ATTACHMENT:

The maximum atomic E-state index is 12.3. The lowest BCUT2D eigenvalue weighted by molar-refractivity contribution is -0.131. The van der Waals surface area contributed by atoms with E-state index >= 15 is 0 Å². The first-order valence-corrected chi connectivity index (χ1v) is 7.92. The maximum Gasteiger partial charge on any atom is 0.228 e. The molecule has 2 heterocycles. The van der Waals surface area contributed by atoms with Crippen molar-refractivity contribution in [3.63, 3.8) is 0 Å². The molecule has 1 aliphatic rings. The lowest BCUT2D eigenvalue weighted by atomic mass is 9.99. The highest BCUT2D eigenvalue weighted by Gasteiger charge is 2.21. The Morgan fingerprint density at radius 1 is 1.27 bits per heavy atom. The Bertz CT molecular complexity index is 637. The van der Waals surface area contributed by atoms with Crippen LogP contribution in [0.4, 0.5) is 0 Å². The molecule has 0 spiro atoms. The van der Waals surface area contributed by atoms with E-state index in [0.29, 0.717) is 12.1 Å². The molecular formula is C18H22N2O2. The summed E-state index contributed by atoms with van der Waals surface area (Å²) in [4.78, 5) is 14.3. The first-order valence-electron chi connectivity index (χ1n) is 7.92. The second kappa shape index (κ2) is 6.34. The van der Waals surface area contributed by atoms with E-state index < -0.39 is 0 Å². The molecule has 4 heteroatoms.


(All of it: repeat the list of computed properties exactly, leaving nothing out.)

The maximum atomic E-state index is 12.3. The lowest BCUT2D eigenvalue weighted by molar-refractivity contribution is -0.131. The van der Waals surface area contributed by atoms with E-state index >= 15 is 0 Å². The first-order valence-corrected chi connectivity index (χ1v) is 7.92. The maximum Gasteiger partial charge on any atom is 0.228 e. The molecule has 2 heterocycles. The van der Waals surface area contributed by atoms with Crippen molar-refractivity contribution in [3.63, 3.8) is 0 Å². The molecule has 1 aliphatic rings. The lowest BCUT2D eigenvalue weighted by atomic mass is 9.99. The highest BCUT2D eigenvalue weighted by Gasteiger charge is 2.21. The Morgan fingerprint density at radius 1 is 1.27 bits per heavy atom. The Bertz CT molecular complexity index is 637. The van der Waals surface area contributed by atoms with Crippen LogP contribution in [0.4, 0.5) is 0 Å². The molecule has 0 spiro atoms. The van der Waals surface area contributed by atoms with E-state index in [0.29, 0.717) is 12.1 Å². The molecular formula is C18H22N2O2. The summed E-state index contributed by atoms with van der Waals surface area (Å²) in [4.78, 5) is 14.3. The first-order valence-electron chi connectivity index (χ1n) is 7.92. The second kappa shape index (κ2) is 6.34. The van der Waals surface area contributed by atoms with E-state index < -0.39 is 0 Å². The molecule has 4 heteroatoms.